It’s not the guns themselves but the people with evil intent which frighten me, though. When I think of my daughter’s bull’s-eye competitions, I smile with pride at her skills. It takes intense focus, physical training, and a gut-level dose of courage to hit the tiny little “x” in the middle of the big, bad white paper with black rings. I also smile with joy at her shared experience with her father. Nothing will replace their special times together, in training and in competition, and my daughter’s life is blessed as a result. The guns they use in these competitions are not in the hands of people with evil intent. Instead, they are in the hands of people who love competition, who love each other and who safely handle the tools of their sport.
1) Everyone in shooting knows it’s virtually impossible to hit the ‘x’ every time.
2) Shooting professionals manage their thoughts by approaching the target one shot at a time.
3) Finally, true competitors know that each shot is a clean slate.
Wednesday, January 28, 2015
I was extra klutzy one day and, not surprisingly, dropped it on the hard tile floor of the powder room. It split cleanly into two pieces, “FAI” in one piece with the emphatic “TH” separated from it. Broken faith still contains the components of faith, I thought. I just needed to put it back together. One dose of hot glue and it dried back into one piece, with only a fine line separating the ‘I’ and the T’ evidencing the damage.
I think life is like this sometimes. My faith gets broken and needs repair. Sometimes the repair line is noticeable, but hopefully, most of the time, it is not.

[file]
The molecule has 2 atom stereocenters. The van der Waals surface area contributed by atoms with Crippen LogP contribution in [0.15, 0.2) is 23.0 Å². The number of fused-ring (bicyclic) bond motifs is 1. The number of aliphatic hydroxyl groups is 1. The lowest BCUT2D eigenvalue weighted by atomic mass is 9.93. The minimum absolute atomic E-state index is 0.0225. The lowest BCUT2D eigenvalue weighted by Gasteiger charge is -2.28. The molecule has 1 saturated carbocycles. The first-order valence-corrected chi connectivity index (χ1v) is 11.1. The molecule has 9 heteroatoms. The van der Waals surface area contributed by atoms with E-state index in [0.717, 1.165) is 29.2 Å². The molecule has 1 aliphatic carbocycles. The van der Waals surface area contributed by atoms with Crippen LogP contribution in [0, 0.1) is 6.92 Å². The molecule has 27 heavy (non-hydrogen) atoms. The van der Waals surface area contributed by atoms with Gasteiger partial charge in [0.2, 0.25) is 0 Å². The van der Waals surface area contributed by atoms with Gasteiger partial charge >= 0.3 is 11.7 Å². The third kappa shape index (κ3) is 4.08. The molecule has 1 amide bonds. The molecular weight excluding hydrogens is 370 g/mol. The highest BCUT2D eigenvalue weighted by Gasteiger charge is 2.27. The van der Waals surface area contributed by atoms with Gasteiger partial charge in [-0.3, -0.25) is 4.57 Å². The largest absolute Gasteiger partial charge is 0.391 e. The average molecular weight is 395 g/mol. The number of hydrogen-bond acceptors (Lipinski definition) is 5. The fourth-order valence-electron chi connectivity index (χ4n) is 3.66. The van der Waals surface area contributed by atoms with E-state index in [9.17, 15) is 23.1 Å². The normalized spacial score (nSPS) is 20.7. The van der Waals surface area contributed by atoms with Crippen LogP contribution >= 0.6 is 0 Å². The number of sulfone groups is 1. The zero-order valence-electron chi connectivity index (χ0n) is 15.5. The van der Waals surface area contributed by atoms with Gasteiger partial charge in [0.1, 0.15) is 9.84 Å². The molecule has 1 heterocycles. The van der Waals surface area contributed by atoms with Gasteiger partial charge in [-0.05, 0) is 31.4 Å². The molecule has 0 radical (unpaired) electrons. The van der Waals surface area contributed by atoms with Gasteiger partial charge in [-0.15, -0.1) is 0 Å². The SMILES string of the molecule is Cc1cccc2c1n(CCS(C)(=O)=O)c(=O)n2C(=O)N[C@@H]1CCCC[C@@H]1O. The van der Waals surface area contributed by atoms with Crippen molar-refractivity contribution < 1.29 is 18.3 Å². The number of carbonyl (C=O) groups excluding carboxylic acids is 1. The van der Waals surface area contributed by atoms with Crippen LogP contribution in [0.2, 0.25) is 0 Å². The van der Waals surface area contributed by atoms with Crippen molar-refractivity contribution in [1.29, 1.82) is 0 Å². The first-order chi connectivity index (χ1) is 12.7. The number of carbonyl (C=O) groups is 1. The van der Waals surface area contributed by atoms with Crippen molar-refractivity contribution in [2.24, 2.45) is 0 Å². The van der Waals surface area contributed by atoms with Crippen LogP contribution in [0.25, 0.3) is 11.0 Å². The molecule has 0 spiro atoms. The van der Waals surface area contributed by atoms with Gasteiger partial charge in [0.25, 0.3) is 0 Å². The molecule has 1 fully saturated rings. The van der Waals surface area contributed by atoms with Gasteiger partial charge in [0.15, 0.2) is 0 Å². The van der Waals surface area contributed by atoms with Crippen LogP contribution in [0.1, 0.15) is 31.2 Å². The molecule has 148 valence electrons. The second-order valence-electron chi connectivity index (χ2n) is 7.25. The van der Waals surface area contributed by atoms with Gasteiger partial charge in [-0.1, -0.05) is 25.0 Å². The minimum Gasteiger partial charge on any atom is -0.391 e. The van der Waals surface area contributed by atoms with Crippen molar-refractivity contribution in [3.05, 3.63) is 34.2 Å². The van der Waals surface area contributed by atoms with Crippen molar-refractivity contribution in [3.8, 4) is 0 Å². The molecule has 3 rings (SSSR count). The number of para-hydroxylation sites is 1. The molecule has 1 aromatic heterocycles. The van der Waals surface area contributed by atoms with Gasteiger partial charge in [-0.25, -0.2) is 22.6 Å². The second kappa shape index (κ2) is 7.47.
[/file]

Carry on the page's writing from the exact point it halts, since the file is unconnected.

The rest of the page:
I had been working on a submission for “Chicken Soup for the Soul,” but had a dragging, nagging, sagging day and felt my little roots of doubt settling in. I wondered if my ideas were interesting, or if my writing was valuable, or if I should be writing at all. I hadn’t experienced a hefty dose of self-doubt in, say, two or three days, so I was due for this episode. Regardless, I managed to spend time working through and completing the article.
The next day I planned to review, edit and send the article to the Chicken Soup folks. A dark cloud of self-doubt promised to accompany me each step of the way. I started my day as usual, with my steaming cup of coffee, bible and journal. I asked God for guidance and maybe a shot of confidence to go with it.
My doorbell rang. It was a neighbor, handing me a brightly-wrapped red and white package, with a note taped to the top. “This is for you,” she said. “I saw it and thought of you.”
It was a copy of Chicken Soup for the Writer’s Soul.
Faith repaired is still faith.
Tuesday, January 20, 2015
Friday, January 9, 2015
I penned this line ten years ago for the first time and almost every January 1st since.
Thursday, December 18, 2014
Sticks and stones may break my bones but words will never hurt me.
I still remember chanting this line during my elementary school years. Interesting defense, but it doesn’t work. It’s a lie.